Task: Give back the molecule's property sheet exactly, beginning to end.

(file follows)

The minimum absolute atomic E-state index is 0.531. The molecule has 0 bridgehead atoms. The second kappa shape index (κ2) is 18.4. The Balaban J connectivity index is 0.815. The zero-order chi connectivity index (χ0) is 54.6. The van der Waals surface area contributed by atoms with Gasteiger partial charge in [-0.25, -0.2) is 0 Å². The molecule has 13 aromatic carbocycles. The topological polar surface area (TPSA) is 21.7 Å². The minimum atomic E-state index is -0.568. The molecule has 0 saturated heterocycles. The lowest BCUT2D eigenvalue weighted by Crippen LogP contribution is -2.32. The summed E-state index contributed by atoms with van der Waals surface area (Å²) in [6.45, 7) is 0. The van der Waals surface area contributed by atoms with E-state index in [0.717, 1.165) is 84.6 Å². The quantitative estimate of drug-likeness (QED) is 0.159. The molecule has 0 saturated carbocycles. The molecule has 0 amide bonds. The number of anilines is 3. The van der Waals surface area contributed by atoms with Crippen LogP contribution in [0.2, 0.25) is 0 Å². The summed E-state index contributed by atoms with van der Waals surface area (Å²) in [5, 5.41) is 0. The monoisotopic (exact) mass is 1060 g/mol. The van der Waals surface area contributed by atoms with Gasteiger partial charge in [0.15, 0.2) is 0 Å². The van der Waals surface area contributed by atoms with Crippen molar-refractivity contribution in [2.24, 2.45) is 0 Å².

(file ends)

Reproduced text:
The minimum absolute atomic E-state index is 0.531. The molecule has 0 bridgehead atoms. The second kappa shape index (κ2) is 18.4. The Balaban J connectivity index is 0.815. The zero-order chi connectivity index (χ0) is 54.6. The van der Waals surface area contributed by atoms with Gasteiger partial charge in [-0.25, -0.2) is 0 Å². The molecule has 13 aromatic carbocycles. The topological polar surface area (TPSA) is 21.7 Å². The minimum atomic E-state index is -0.568. The molecule has 0 saturated heterocycles. The lowest BCUT2D eigenvalue weighted by Crippen LogP contribution is -2.32. The summed E-state index contributed by atoms with van der Waals surface area (Å²) in [6.45, 7) is 0. The van der Waals surface area contributed by atoms with E-state index in [0.717, 1.165) is 84.6 Å². The quantitative estimate of drug-likeness (QED) is 0.159. The molecule has 0 saturated carbocycles. The molecule has 0 amide bonds. The number of anilines is 3. The van der Waals surface area contributed by atoms with Crippen LogP contribution in [0.2, 0.25) is 0 Å². The summed E-state index contributed by atoms with van der Waals surface area (Å²) in [5, 5.41) is 0. The monoisotopic (exact) mass is 1060 g/mol. The van der Waals surface area contributed by atoms with Gasteiger partial charge in [0.15, 0.2) is 0 Å². The van der Waals surface area contributed by atoms with Crippen molar-refractivity contribution in [2.24, 2.45) is 0 Å².